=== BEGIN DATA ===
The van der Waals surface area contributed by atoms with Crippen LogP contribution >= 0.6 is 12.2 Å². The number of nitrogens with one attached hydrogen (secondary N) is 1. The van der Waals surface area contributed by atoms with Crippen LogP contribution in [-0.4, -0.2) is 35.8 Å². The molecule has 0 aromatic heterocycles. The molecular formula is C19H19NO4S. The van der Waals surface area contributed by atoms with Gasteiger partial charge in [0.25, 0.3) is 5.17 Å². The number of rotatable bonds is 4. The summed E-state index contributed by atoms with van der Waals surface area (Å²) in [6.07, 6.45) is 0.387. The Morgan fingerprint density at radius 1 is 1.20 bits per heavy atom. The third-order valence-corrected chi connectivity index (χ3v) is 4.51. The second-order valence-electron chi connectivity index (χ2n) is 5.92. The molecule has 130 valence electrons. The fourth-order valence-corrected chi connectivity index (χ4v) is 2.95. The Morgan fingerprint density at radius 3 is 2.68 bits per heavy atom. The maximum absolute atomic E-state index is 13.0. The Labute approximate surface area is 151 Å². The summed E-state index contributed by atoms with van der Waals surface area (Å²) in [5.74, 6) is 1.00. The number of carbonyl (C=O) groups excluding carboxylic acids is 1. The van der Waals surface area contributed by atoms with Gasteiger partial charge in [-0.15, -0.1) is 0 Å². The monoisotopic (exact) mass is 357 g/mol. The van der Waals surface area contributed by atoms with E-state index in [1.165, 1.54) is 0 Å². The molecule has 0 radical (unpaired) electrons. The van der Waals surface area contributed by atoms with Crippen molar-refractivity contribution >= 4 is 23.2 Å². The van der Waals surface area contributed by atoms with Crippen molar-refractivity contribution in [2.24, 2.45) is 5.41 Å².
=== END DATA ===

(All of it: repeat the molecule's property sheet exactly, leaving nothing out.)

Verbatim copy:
The van der Waals surface area contributed by atoms with Crippen LogP contribution >= 0.6 is 12.2 Å². The number of nitrogens with one attached hydrogen (secondary N) is 1. The van der Waals surface area contributed by atoms with Crippen LogP contribution in [-0.4, -0.2) is 35.8 Å². The molecule has 0 aromatic heterocycles. The molecular formula is C19H19NO4S. The van der Waals surface area contributed by atoms with Gasteiger partial charge in [0.25, 0.3) is 5.17 Å². The number of rotatable bonds is 4. The summed E-state index contributed by atoms with van der Waals surface area (Å²) in [6.07, 6.45) is 0.387. The Morgan fingerprint density at radius 1 is 1.20 bits per heavy atom. The third-order valence-corrected chi connectivity index (χ3v) is 4.51. The second-order valence-electron chi connectivity index (χ2n) is 5.92. The molecule has 130 valence electrons. The fourth-order valence-corrected chi connectivity index (χ4v) is 2.95. The Morgan fingerprint density at radius 3 is 2.68 bits per heavy atom. The maximum absolute atomic E-state index is 13.0. The Labute approximate surface area is 151 Å². The summed E-state index contributed by atoms with van der Waals surface area (Å²) in [5.74, 6) is 1.00. The number of carbonyl (C=O) groups excluding carboxylic acids is 1. The van der Waals surface area contributed by atoms with Gasteiger partial charge in [-0.15, -0.1) is 0 Å². The monoisotopic (exact) mass is 357 g/mol. The van der Waals surface area contributed by atoms with E-state index in [1.165, 1.54) is 0 Å². The molecule has 0 radical (unpaired) electrons. The van der Waals surface area contributed by atoms with Crippen molar-refractivity contribution >= 4 is 23.2 Å². The van der Waals surface area contributed by atoms with Crippen molar-refractivity contribution in [2.24, 2.45) is 5.41 Å².